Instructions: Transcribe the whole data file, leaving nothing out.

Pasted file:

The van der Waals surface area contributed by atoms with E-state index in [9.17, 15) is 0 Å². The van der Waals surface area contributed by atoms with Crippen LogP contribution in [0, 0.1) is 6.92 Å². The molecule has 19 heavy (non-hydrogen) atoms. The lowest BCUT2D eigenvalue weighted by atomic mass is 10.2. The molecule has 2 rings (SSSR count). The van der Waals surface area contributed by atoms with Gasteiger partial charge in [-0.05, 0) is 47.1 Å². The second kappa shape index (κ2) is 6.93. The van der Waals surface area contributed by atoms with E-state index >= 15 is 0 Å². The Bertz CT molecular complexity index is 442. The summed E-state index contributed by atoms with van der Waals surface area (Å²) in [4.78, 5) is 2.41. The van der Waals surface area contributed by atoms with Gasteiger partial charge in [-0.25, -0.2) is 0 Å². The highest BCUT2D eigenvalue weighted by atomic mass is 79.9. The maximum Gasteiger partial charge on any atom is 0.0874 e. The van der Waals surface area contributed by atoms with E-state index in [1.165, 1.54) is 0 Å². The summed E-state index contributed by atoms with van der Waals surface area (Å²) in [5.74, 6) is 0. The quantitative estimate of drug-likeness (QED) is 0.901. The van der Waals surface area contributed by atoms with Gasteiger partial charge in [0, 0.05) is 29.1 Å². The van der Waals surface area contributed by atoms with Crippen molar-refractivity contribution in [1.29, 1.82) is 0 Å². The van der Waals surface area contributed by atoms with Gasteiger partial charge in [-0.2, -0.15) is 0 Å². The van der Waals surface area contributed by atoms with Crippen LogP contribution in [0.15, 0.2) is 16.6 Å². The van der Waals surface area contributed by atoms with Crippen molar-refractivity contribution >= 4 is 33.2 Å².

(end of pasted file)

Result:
The van der Waals surface area contributed by atoms with E-state index in [9.17, 15) is 0 Å². The van der Waals surface area contributed by atoms with Crippen LogP contribution in [0, 0.1) is 6.92 Å². The molecule has 19 heavy (non-hydrogen) atoms. The lowest BCUT2D eigenvalue weighted by atomic mass is 10.2. The molecule has 2 rings (SSSR count). The van der Waals surface area contributed by atoms with Gasteiger partial charge in [-0.05, 0) is 47.1 Å². The second kappa shape index (κ2) is 6.93. The van der Waals surface area contributed by atoms with E-state index >= 15 is 0 Å². The Bertz CT molecular complexity index is 442. The summed E-state index contributed by atoms with van der Waals surface area (Å²) in [4.78, 5) is 2.41. The van der Waals surface area contributed by atoms with Gasteiger partial charge in [-0.25, -0.2) is 0 Å². The highest BCUT2D eigenvalue weighted by atomic mass is 79.9. The maximum Gasteiger partial charge on any atom is 0.0874 e. The van der Waals surface area contributed by atoms with E-state index in [1.165, 1.54) is 0 Å². The summed E-state index contributed by atoms with van der Waals surface area (Å²) in [5.74, 6) is 0. The quantitative estimate of drug-likeness (QED) is 0.901. The van der Waals surface area contributed by atoms with Gasteiger partial charge in [0, 0.05) is 29.1 Å². The van der Waals surface area contributed by atoms with Crippen molar-refractivity contribution in [1.29, 1.82) is 0 Å². The van der Waals surface area contributed by atoms with Gasteiger partial charge in [-0.2, -0.15) is 0 Å². The van der Waals surface area contributed by atoms with Crippen LogP contribution in [0.15, 0.2) is 16.6 Å². The van der Waals surface area contributed by atoms with Crippen molar-refractivity contribution >= 4 is 33.2 Å².